If you’re reading this Monday morning, please know that I am in a state of quantum indeterminacy, which is to say I should be flying home from Vancouver, Canada on a red eye flight that left the west coast on Sunday just before midnight and doesn’t deliver me to Philadelphia until nearly noon today. Of course if you’re reading this after twelve o’clock then someone has already opened the door and knows the health of the cat.
Regular readers of my blog will know that at the beginning of the month I embarked on a dietary journey into the unknown, declaring my new allegiance as a pescetarian. It’s going okay so far, but I mention it now because this week’s EATING AUTHORS guest, Kevin Wohler, is here to tell you about a revelatory experience involving seafood, and I can relate.
Kevin is the author of The Alchemist’s Notebook, the first book in The Village Alchemist series. The sequel, The Alchemist’s Stone, should be coming your way this spring.
There’s not much else I know to tell you about Kevin. He lives in Lawrence, Kansas, but I don’t hold that against him as I don’t know whether or not he attended KU (I did my grad work at rival school KSU in Manhattan, Kansas) so I’ll just pretend he lives in a city that bears my name. But I’m warning you, Kevin, if I find out you’re secretly a Jayhawk, it’s on!
LMS: Welcome, Kevin. What’s your most memorable meal?
KW: My most memorable meal? That would have been in Savannah, Georgia, about twenty years ago.
I’ve always been a fan of seafood, but shrimp is my guilty pleasure. Whether fried or boiled, sautéed or grilled, shrimp is at the top of my list as an appetizer or side dish. But it took a trip to the coast for me to discover shrimp could be a meal on its own.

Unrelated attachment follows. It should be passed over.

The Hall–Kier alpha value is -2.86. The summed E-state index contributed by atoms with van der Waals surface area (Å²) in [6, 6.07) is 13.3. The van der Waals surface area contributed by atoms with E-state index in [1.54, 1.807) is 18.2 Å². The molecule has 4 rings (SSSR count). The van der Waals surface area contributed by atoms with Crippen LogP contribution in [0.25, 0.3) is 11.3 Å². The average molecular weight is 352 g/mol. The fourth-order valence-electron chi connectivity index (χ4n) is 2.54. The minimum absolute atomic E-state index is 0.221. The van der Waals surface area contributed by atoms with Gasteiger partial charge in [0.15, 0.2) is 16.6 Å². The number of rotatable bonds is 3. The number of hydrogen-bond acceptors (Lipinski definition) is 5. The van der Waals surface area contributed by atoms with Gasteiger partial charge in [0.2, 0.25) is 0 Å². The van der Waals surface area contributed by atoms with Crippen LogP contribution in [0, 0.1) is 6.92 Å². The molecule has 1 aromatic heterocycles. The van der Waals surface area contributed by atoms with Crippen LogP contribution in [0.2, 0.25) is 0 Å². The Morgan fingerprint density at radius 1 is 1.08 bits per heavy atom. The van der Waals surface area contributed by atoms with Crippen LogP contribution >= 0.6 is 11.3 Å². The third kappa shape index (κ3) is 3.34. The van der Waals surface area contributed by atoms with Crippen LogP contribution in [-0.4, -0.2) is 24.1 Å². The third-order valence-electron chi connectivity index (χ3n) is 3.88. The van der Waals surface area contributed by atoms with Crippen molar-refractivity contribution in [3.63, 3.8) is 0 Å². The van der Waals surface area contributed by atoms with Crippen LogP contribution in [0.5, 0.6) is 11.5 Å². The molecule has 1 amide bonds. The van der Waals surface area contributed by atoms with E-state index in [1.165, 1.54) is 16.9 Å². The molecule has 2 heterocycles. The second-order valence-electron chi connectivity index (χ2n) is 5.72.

Back in the nineties, one of my friends moved to Georgia. I took a short vacation and drove halfway across the country to visit her and we decided to visit Savannah for the weekend.
After checking in at our hotel, finding dinner became our top priority. We talked to the concierge, and requested a good restaurant. “Somewhere the locals go,” I said. We wanted local atmosphere and Savannah’s finest cuisine. The concierge nodded and pulled out a small map onto which she drew a number of lines that connected our hotel to an X alongside the Herb River.
We drove off, not really sure we’d be able to find the restaurant. But we did. Nestled beneath trees filled with Spanish moss, Pearl’s Elegant Pelican awaited us.
The hostess seated us by a window in the back of the restaurant, where we had a gorgeous view of the water. The atmosphere alone would have made the night memorable, but when I saw the menu I knew dinner would be truly special.
I grew up in Kansas, in the middle of the country. The freshness of seafood was always questionable to me. After all, how fresh could it be after being flown or trucked from the ocean to the Heartland? For the first time in my life, I was in a coastal restaurant offering an array of truly fresh seafood. Including shrimp. So many kinds of shrimp.
I began with a shrimp cocktail, a decadent indulgence I never had before. For my main course, I selected a shrimp combo platter that included fried, grilled, and another first for me: bacon-wrapped shrimp.
The bacon had a smoky flavor. The shrimp itself—large and plump—melted in my mouth. I had heard the term “melts in your mouth” before, but mostly in the context of a certain hard-shelled chocolate candy. Yet, I had never actually experienced food so perfectly prepared that it seemed to dissolve effortlessly.
As the sky grew dark, the light of the restaurant gave a soft glow to the landscape outside the large windows. Each new course was a treat, and I savored every moment of that evening.
Thanks, Kevin. I have say, although I have turned my back on land-based proteins, if you put a plate of bacon-wrapped shrimp in front of me, it’d quickly be an empty plate.
Next Monday: Another author and another meal!
Tags: Eating Authors